[...] we see a huge missing middle finance gap that blended solutions can help to fill
Executive Secretary, UNCDF
Ladies and gentlemen
I am delighted to join you all at this important regional event. This gathering is a wonderful example of how to share lessons and exchanges across countries in Africa and is exactly the kind of reflection we need at this point towards the SDGs. More than that, if we are to improve how blended finance works for countries in Africa,
To be sure, we see the impressive progress being made in Southern and East Africa towards the SDGs. I have spent the last few days learning first-hand about many exciting developments here in Uganda, from its embrace of digital solutions to the establishment of a national SDG roadmap.
Still, across the region, there is still a need for accelerated progress. Getting the finance piece right is essential to that acceleration.
Specifically, we need more risk-taking and changes in the incentives that underpin much of the financing for development architecture if we aim to get more finance to where it’s most needed.
And we need to make those changes now, before the structure of the current international financial system further entrenches the inequalities that further marginalize poor and vulnerable countries and communities at risk of being left behind.
While there is much focus on turning the ‘billions into trillions’, we need to think not just of quantity, but also about quality and how and where those resources are allocated. If we are to live up to the SDG commitment of leaving no one behind, then increased public and private financial flows must be made to work also for vulnerable countries in this region and for smaller-sized projects in the so-called ‘missing middle’.
Blended finance is seen as holding out great promise, by making SDG-positive investments more attractive for private investors. For this reason, in Africa and in Asia, UNCDF is deploying blended finance strategies to mobilize private resources for under-served communities and projects. Let me mention three examples from our work here in Uganda.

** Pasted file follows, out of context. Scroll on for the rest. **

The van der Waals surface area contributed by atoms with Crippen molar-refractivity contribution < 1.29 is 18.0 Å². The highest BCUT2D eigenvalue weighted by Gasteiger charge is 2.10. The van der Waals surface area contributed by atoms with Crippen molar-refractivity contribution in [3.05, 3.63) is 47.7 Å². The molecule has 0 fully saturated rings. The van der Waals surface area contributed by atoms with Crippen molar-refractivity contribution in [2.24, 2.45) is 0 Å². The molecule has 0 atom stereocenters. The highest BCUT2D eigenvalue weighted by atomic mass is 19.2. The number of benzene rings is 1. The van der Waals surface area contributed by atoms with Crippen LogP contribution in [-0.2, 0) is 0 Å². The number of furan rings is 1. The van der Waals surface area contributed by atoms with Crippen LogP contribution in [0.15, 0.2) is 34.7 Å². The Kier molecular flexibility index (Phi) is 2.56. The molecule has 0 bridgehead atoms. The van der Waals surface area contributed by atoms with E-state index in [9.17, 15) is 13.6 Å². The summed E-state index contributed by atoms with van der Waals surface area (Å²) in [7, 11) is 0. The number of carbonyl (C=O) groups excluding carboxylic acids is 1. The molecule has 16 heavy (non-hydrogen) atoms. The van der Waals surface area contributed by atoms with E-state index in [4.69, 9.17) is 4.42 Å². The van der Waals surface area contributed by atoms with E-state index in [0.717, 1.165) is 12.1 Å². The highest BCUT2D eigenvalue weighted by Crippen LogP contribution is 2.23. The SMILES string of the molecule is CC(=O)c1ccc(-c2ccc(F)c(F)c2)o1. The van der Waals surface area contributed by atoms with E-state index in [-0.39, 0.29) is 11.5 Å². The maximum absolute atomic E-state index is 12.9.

Under the Development Initiative for Northern Uganda, we have utilized a dedicated blended finance facility to provide affordable finance for SMEs working in agriculture. That facility, called Support to Agricultural Revitalization and Transformation, or START, has an initial capitalization of €4 million, and is expected to leverage €8 million through private sector financing and financial support from development partners.
A separate blended finance facility under the Development Initiative for Northern Uganda is offering conditional grants for the rehabilitation of district and community access roads in target districts. The initial capitalization is €7.2 million with an expected leverage of €1.4 million from public and private funds. This will help district governments to connect local and regional markets while improving the access of local communities to jobs and social services.
Blended finance solutions are also at the core of our project finance work, with aims to unlock national financial markets for sustainable and inclusive local development, with a particular focus on empowering women. In Uganda, we are helping to develop and structure a pipeline of 16 public and private projects worth around $80 million.
And yet, despite its exciting potential, blended finance may not be the most appropriate solution in every case. We need to think of blended finance not as a cure-all, but as another tool in our financing for development toolbox.